I've since bought two more copies to give away and will definitely be purchasing more for the "curious hippies" I know. It's a great introduction, and certainly worth the $13. Making things yourself is much cheaper, they are MUCH more effective, better for the environment, and there is a feeling of empowerment, self-sufficiency and industriousness that most people lack today because consumerism is hollow. These projects would also be fantastic (supervised) learning experiences for kids. Rather than learning that laundry detergent comes from a mysterious line of branded products on a shelf in the store, they can be taught how to make these same (and much more effective!) products while you teach them the chemistry behind the cleaning (yes, this information is discussed as well).

A note on a couple ingredients: Baking soda can be purchased from Costco in a 13 lb. bag, as well as white vinegar and olive oil. Borax and washing soda I've only been able to find at certain Price Chopper stores in the detergent aisle. These type of ingredients are always cheaper purchased locally rather than on Amazon.
51 internautes sur 52 ont trouvé ce commentaire utile 
5.0 étoiles sur 5 So Far - So Good 24 juin 2011
Par Liisa - Publié sur Amazon.com
Format:Broché|Achat vérifié
I bought this book about a month ago and just yesterday made the "Herbal Stick Deodorant" for my husband. He has tried a few of the store bought "natural" brands and they all gave him a rash. I'm happy to say he loves the home made herbal stick deodorant. No rash and it really works!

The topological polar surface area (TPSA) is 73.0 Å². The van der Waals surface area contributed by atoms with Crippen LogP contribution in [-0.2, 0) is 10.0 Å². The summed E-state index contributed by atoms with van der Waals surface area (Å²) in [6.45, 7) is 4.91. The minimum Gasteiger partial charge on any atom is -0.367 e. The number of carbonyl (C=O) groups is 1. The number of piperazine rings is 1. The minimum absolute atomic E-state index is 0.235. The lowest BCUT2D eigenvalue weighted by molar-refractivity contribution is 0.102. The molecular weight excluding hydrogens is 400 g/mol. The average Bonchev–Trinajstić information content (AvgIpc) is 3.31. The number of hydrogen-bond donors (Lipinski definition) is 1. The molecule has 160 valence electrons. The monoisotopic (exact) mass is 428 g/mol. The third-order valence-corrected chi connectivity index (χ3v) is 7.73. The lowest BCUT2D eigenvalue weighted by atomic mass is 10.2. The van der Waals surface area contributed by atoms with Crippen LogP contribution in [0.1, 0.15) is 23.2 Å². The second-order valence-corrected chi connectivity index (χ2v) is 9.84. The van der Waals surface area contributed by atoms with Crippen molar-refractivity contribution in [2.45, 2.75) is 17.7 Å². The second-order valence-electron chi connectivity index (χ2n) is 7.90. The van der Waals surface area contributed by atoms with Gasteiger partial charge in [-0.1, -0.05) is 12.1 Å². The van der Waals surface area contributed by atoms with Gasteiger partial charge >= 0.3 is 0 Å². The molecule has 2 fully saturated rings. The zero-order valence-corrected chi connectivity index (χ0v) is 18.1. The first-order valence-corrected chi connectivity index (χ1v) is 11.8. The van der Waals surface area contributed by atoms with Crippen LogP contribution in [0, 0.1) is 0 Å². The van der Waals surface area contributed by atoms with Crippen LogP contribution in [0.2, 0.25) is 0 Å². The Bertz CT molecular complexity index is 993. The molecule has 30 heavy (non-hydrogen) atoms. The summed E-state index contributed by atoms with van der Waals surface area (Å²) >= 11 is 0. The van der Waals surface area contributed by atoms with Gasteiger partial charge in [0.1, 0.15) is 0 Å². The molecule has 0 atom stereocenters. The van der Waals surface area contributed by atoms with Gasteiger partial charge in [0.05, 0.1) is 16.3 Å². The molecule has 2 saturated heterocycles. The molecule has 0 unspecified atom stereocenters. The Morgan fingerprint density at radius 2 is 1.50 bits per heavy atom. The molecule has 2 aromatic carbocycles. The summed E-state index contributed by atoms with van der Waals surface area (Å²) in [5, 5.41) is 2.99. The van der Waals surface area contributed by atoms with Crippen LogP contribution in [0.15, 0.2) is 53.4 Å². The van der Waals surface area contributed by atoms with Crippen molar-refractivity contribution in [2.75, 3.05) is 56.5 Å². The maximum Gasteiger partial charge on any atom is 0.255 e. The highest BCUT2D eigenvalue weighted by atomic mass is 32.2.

78 internautes sur 83 ont trouvé ce commentaire utile 
3.0 étoiles sur 5 For newbies only, if even 15 janvier 2012
Par Earth Witch - Publié sur Amazon.com
Format:Broché
Nothing new here folks. I think these topics have been covered just as well or better in a slew of books that started with The Nearings "The Good Life", and maybe even earlier in Mrs Beeton's Book of Household Management (circa 1861). As others have mentioned, the text design is difficult to read, but I doubt that the authors picked it. I also know after 30 years of homesteading (both urban and rural) that there are better ways to do a lot of this stuff. For one thing ladies, don't make your own menstrual pads, buy yourself the reusable Keeper or Diva Cup (search on-line for sites) and you will never have to buy a tampon again. Olive oil lamps are useless, invest in an Aladdin brand lamp for easy reading and working - it will last a lifetime with proper care. I did find there was something sweet and genuine in the goal of this book and it's actually why I gave it three stars. Each generation seems to feel the tug to go back to the "simple life", and each seems to think they are the first to invent the concept. I wish anyone interested in this topic and lifestyle have a chance to explore and experience it. I would suggest you take this book out of the library and actually buy The Encyclopedia of Country Living: An Old Fashioned Recipe Book by Carla Emery to really get back to basics.
14 internautes sur 14 ont trouvé ce commentaire utile 
1.0 étoiles sur 5 Pseudo DIY for the Hippie-Yuppie 3 juillet 2014
Par Absolem - Publié sur Amazon.com
Format:Broché|Achat vérifié
Being exceptionally interested in self sustainability, homesteading, and the diy ethic, I had wanted this book quite badly for a considerable amount of time. It sat on my wishlist for a year or so before I bought it, and now I wish I hadn't.

The pros:

-The cover is aesthetically pleasing (honestly this is probably the nicest thing I can say about the book).
-If you do buy it you won't be spending an incredible amount of money.
-It's printed in the USA.

The cons:
-The inside of the book is printed entirely in shades of orange, turquoise, and brown, making it wholly unappealing to look at, much less read.